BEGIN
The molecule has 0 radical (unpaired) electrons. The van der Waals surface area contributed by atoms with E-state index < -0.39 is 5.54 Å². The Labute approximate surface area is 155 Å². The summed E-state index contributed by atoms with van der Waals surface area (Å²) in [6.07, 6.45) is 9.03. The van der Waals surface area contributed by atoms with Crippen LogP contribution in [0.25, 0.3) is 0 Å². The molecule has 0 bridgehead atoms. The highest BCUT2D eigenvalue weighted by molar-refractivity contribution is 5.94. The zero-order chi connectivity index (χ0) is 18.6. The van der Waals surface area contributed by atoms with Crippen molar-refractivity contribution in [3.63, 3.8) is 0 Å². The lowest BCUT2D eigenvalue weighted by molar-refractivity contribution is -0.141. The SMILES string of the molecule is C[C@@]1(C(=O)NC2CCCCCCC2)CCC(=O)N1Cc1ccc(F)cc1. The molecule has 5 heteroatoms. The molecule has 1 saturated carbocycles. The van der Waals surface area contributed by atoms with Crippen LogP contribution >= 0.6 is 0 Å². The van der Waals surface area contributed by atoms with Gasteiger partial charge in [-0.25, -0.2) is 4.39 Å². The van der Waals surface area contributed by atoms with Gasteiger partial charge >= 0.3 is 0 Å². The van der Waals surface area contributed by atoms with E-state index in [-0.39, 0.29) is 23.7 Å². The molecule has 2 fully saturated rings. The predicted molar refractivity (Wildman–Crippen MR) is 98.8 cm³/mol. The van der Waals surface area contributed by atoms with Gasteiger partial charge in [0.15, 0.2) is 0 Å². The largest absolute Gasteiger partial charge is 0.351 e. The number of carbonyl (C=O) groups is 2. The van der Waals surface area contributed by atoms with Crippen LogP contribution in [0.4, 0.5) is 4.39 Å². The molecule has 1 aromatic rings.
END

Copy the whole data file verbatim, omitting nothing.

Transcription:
The molecule has 0 radical (unpaired) electrons. The van der Waals surface area contributed by atoms with E-state index < -0.39 is 5.54 Å². The Labute approximate surface area is 155 Å². The summed E-state index contributed by atoms with van der Waals surface area (Å²) in [6.07, 6.45) is 9.03. The van der Waals surface area contributed by atoms with Crippen LogP contribution in [0.25, 0.3) is 0 Å². The molecule has 0 bridgehead atoms. The highest BCUT2D eigenvalue weighted by molar-refractivity contribution is 5.94. The zero-order chi connectivity index (χ0) is 18.6. The van der Waals surface area contributed by atoms with Crippen molar-refractivity contribution in [3.63, 3.8) is 0 Å². The lowest BCUT2D eigenvalue weighted by molar-refractivity contribution is -0.141. The SMILES string of the molecule is C[C@@]1(C(=O)NC2CCCCCCC2)CCC(=O)N1Cc1ccc(F)cc1. The molecule has 5 heteroatoms. The molecule has 1 saturated carbocycles. The van der Waals surface area contributed by atoms with Crippen LogP contribution >= 0.6 is 0 Å². The van der Waals surface area contributed by atoms with Gasteiger partial charge in [-0.25, -0.2) is 4.39 Å². The van der Waals surface area contributed by atoms with Gasteiger partial charge >= 0.3 is 0 Å². The van der Waals surface area contributed by atoms with E-state index in [-0.39, 0.29) is 23.7 Å². The molecule has 2 fully saturated rings. The predicted molar refractivity (Wildman–Crippen MR) is 98.8 cm³/mol. The van der Waals surface area contributed by atoms with Gasteiger partial charge in [0.15, 0.2) is 0 Å². The largest absolute Gasteiger partial charge is 0.351 e. The number of carbonyl (C=O) groups is 2. The van der Waals surface area contributed by atoms with Crippen LogP contribution in [0.4, 0.5) is 4.39 Å². The molecule has 1 aromatic rings.